Instagram, which started out as a minimalist photo-sharing app, has evolved into “the kind of overstuffed web portal it was invented to subvert,” according to Ryan Broderick, a podcaster and writer who focuses on web culture and technology.
“The current one-app-fits-all state of Instagram is especially ironic considering that it began as an antidote to social media maximalism,” Broderick wrote in a Jan. 13 opinion piece for The Information.
If Instagram parent Meta can’t find new users, it could go the way of America Online and other portal companies that came before it, into irrelevance, Broderick wrote.
When the platform now known as Instagram launched in 2010, there was something subversive at the time about an app that asked its users to just share one photo at a time, he wrote. “Young urban millennials—aka hipsters—looking to distinguish themselves from users on already mainstream social networks like Facebook were Instagram’s first demographic. The bloated post-night-out Facebook album was suddenly lame. The single, filtered square Instagram post was cool.”
Now Instagram is trying to be everything at once. In July, it announced plans to pivot to a more TikTok-like video interface. Users revolted. In December, Instagram announced new features including group profiles, BeReal-style candid stories and 60-character notes you pin to your profile. The New York Times reported that Meta was considering adding some kind of real-time text feed to Instagram.
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“Instagram now feels less like one coherent user experience and more like an awkward assemblage of semi-random features begging you to use them in sometimes contradictory ways. It wants you to be a public-facing content creator, making highly produced video content, but it also wants you to spontaneously take dual-camera photos on the spur of the moment and update your friends with ephemeral story content. And somewhere in there, you’re still meant to share regular old photos. It’s a lot. And it flies in the face of what has made Instagram stand out among all the other social networks.”Ryan Broderick
AOL was too slow and unable to change, Bernardo Montes de Oca wrote for Slidebean. It focused on dial-up internet while the world shifted to broadband. At the height of its popularity in 2001, AOL bought Time Warner in the largest U.S. merger in history. AOL rapidly shrank thereafter, partly due to the decline of dial-up and rise of broadband. Before the merger, AOL had more than 30 million subscribers. By 2007, it had 10.1 million.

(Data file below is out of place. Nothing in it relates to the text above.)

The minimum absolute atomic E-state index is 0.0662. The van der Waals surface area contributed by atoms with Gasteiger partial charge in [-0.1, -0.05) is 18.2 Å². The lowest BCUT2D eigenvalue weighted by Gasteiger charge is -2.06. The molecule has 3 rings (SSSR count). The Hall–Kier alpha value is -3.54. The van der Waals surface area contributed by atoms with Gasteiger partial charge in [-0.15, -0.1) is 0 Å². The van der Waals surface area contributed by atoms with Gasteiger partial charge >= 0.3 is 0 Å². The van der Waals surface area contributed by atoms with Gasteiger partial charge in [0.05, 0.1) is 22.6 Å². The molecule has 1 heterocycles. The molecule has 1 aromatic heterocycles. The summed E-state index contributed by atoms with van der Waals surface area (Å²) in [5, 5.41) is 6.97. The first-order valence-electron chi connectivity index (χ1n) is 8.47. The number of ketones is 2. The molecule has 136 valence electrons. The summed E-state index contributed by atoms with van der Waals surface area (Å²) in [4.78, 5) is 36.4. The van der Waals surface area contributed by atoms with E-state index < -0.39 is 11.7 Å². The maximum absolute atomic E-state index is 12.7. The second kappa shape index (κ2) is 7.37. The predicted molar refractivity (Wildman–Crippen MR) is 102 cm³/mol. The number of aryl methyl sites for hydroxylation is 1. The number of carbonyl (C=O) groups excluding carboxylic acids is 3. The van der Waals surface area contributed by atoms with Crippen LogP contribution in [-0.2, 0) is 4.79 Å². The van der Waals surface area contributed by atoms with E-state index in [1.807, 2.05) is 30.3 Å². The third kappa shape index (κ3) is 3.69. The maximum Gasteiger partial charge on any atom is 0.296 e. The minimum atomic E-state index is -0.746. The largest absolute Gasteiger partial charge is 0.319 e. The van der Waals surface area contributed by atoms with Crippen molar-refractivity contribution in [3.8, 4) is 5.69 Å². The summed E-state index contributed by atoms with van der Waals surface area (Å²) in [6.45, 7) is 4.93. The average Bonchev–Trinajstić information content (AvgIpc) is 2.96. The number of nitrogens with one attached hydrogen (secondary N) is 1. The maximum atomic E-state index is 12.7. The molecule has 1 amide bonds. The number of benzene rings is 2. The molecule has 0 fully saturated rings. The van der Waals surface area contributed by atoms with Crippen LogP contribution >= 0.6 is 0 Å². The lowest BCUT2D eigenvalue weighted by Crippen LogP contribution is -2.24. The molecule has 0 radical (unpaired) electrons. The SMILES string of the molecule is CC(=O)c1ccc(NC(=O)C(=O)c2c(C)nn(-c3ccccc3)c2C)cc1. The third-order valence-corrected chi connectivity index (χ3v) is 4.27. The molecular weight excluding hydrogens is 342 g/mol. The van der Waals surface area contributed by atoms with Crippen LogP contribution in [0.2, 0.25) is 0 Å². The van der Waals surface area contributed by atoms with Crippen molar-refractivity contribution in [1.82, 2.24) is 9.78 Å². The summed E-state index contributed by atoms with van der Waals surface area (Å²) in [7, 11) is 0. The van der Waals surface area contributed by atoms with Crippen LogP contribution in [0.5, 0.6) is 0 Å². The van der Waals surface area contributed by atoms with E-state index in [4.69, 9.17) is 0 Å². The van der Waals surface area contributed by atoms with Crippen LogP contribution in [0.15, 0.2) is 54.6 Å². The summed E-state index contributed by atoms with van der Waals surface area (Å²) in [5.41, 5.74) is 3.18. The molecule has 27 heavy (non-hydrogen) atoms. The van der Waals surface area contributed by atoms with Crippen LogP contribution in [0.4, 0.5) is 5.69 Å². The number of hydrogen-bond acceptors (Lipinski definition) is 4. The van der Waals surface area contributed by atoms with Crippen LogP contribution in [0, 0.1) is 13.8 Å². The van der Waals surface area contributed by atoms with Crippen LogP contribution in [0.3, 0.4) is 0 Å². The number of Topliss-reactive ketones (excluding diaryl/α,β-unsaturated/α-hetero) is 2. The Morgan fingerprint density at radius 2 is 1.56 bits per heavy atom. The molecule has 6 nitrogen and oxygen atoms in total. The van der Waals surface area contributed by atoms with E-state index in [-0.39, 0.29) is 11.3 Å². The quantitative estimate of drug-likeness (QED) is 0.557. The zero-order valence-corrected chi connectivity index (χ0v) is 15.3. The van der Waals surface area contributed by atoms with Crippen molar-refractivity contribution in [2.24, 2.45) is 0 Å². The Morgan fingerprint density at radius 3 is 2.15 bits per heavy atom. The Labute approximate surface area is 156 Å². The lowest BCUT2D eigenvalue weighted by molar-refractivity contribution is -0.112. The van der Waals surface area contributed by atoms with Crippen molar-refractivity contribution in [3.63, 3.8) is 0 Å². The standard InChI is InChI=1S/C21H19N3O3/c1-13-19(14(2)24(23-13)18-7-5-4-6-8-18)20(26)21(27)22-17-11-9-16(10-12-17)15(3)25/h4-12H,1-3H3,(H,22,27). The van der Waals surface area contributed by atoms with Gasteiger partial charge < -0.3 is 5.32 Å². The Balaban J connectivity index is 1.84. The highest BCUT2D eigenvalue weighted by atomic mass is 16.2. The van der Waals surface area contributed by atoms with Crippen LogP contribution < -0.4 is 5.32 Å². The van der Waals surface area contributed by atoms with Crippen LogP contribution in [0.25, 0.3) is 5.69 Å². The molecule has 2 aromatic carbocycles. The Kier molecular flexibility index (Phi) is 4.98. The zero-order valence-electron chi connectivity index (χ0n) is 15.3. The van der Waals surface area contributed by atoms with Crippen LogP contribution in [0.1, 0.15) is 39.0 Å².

As of 2021, there were still 1.5 million people paying a monthly subscription service fee for AOL — but instead of dial-up access, these subscribers get tech support and identity theft software.
Myspace was one of the first to introduce the world to social media before anyone called it that, Emily Brozyna wrote for Gallery Media Group. By 2006, 90 million people had signed up, overtaking Google and Yahoo as the most visited website in the U.S. On Myspace, your profile page expressed your total personality. “People chatted on forums, listened to music, published emo blog posts and even dressed it all up in a sparkly ‘layout’ to really announce themselves to the internet. Friendships were destroyed over not being in someone’s ‘Top 8,'” she wrote. Myspace peaked around 2008, then died due to rising competition, a buggy website, an annoying user experience, heavy spending and legal battles.
With 2.35 billion active users in 2023, Instagram ranked No. 4 among the biggest social media networks globally as of 2022. Of all people age 13 and older around the world, 21.1 percent use Instagram and 1.318 billion Instagram users can be reached by advertising.
The Wall Street Journal reported in September 2022 that Instagram engagement is declining, with Reels, in particular, seeing a significant drop-off in user engagement
Broderick predicts problems.
Facebook acquired Instagram in 2012 for $1 billion and started loading on the features. The first five years were a stunning success. It grew from 100 million daily active users to over 500 million. “This general overloading of things to do is also true for other apps,” Broderick wrote. “Over the last decade, all of our social platforms have accumulated a glut of widgets. But it’s Instagram that seems the most lost.”
Meta’s revenue forecast is not nearly as optimistic as it once was, which means the company now needs more out of Instagram, Broderick wrote. “It plans to add more ads and—despite a major push early last year toward more creator videos—it cited Reels as especially difficult to monetize.”
A bigger problem, Broderick suggested, is that Instagram isn’t driving culture the way it used to. “TikTok has become the internet’s main hub for fashion and entertainment; U.S. users are spending more time on the short-form–video app than on both Facebook and Instagram combined,” he wrote. “The well-lit, algorithmically optimized food photo that was once an Instagram hallmark has now been replaced, according to Eater, by the “messy meal photo dump,” led largely by apps like TikTok.
Instagram seems unable to see what’s driving the popularity of these scruffier upstarts, Broderick wrote. “You can’t beat a focused, easy-to-handle, cheeky social app by loading on endless features. By continuing to do so, Instagram risks becoming the very thing it was meant to subvert—a clunky portal.”